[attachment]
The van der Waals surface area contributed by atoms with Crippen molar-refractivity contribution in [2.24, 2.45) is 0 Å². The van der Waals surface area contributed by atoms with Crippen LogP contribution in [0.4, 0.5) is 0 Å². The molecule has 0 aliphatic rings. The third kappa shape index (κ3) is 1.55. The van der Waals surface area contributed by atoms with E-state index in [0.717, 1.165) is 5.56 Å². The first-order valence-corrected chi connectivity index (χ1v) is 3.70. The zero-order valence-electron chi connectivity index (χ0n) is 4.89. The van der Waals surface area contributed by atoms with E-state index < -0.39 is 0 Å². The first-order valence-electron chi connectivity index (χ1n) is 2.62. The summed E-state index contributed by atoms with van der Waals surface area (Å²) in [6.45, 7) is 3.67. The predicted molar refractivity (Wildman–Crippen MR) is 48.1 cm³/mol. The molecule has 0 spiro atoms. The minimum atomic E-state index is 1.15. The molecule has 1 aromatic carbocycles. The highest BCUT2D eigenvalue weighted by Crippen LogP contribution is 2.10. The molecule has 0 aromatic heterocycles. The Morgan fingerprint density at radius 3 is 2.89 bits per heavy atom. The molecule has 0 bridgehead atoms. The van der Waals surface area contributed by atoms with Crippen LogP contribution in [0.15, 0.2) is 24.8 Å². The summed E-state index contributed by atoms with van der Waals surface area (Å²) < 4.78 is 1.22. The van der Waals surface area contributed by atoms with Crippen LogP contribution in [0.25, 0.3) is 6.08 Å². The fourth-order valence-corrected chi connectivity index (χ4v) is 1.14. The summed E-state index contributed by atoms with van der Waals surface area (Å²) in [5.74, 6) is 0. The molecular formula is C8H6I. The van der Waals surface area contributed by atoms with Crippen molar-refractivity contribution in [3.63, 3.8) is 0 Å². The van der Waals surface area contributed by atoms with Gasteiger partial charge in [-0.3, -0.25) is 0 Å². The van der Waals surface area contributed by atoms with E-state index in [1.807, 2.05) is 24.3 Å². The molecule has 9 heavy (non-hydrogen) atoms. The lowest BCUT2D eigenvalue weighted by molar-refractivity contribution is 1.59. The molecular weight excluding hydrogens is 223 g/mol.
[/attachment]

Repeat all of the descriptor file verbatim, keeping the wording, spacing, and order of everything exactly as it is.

The van der Waals surface area contributed by atoms with Crippen molar-refractivity contribution in [2.24, 2.45) is 0 Å². The van der Waals surface area contributed by atoms with Crippen LogP contribution in [0.4, 0.5) is 0 Å². The molecule has 0 aliphatic rings. The third kappa shape index (κ3) is 1.55. The van der Waals surface area contributed by atoms with E-state index in [0.717, 1.165) is 5.56 Å². The first-order valence-corrected chi connectivity index (χ1v) is 3.70. The zero-order valence-electron chi connectivity index (χ0n) is 4.89. The van der Waals surface area contributed by atoms with E-state index < -0.39 is 0 Å². The first-order valence-electron chi connectivity index (χ1n) is 2.62. The summed E-state index contributed by atoms with van der Waals surface area (Å²) in [6.45, 7) is 3.67. The predicted molar refractivity (Wildman–Crippen MR) is 48.1 cm³/mol. The molecule has 0 spiro atoms. The minimum atomic E-state index is 1.15. The molecule has 1 aromatic carbocycles. The highest BCUT2D eigenvalue weighted by Crippen LogP contribution is 2.10. The molecule has 0 aromatic heterocycles. The Morgan fingerprint density at radius 3 is 2.89 bits per heavy atom. The molecule has 0 bridgehead atoms. The van der Waals surface area contributed by atoms with Crippen LogP contribution in [0.15, 0.2) is 24.8 Å². The summed E-state index contributed by atoms with van der Waals surface area (Å²) < 4.78 is 1.22. The van der Waals surface area contributed by atoms with Crippen LogP contribution in [0.25, 0.3) is 6.08 Å². The fourth-order valence-corrected chi connectivity index (χ4v) is 1.14. The summed E-state index contributed by atoms with van der Waals surface area (Å²) in [5.74, 6) is 0. The molecular formula is C8H6I. The van der Waals surface area contributed by atoms with Crippen molar-refractivity contribution in [3.63, 3.8) is 0 Å². The van der Waals surface area contributed by atoms with Gasteiger partial charge in [-0.3, -0.25) is 0 Å². The van der Waals surface area contributed by atoms with E-state index in [1.807, 2.05) is 24.3 Å². The molecule has 9 heavy (non-hydrogen) atoms. The lowest BCUT2D eigenvalue weighted by molar-refractivity contribution is 1.59. The molecular weight excluding hydrogens is 223 g/mol.